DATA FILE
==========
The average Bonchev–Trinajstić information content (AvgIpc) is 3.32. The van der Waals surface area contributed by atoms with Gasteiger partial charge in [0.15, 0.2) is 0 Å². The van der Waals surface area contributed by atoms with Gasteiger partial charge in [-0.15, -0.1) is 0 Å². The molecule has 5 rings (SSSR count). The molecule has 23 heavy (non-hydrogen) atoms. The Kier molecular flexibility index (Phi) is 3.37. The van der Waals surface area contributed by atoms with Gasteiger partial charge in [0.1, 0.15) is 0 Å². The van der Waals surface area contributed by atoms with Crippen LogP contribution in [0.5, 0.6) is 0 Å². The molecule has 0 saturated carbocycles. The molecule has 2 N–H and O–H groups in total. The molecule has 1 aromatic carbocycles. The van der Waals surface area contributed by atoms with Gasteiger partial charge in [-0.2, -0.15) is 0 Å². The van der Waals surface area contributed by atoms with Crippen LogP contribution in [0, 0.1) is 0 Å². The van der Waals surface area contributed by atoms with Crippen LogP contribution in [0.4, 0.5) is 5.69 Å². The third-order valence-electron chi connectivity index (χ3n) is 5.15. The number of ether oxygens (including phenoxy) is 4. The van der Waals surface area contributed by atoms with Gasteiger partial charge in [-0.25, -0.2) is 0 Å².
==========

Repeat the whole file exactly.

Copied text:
The average Bonchev–Trinajstić information content (AvgIpc) is 3.32. The van der Waals surface area contributed by atoms with Gasteiger partial charge in [0.15, 0.2) is 0 Å². The van der Waals surface area contributed by atoms with Gasteiger partial charge in [-0.15, -0.1) is 0 Å². The molecule has 5 rings (SSSR count). The molecule has 23 heavy (non-hydrogen) atoms. The Kier molecular flexibility index (Phi) is 3.37. The van der Waals surface area contributed by atoms with Gasteiger partial charge in [0.1, 0.15) is 0 Å². The van der Waals surface area contributed by atoms with Crippen LogP contribution in [0.5, 0.6) is 0 Å². The molecule has 0 saturated carbocycles. The molecule has 2 N–H and O–H groups in total. The molecule has 1 aromatic carbocycles. The van der Waals surface area contributed by atoms with Gasteiger partial charge in [-0.2, -0.15) is 0 Å². The van der Waals surface area contributed by atoms with Crippen LogP contribution in [0, 0.1) is 0 Å². The van der Waals surface area contributed by atoms with Crippen LogP contribution in [0.4, 0.5) is 5.69 Å². The third-order valence-electron chi connectivity index (χ3n) is 5.15. The number of ether oxygens (including phenoxy) is 4. The van der Waals surface area contributed by atoms with Gasteiger partial charge in [-0.25, -0.2) is 0 Å².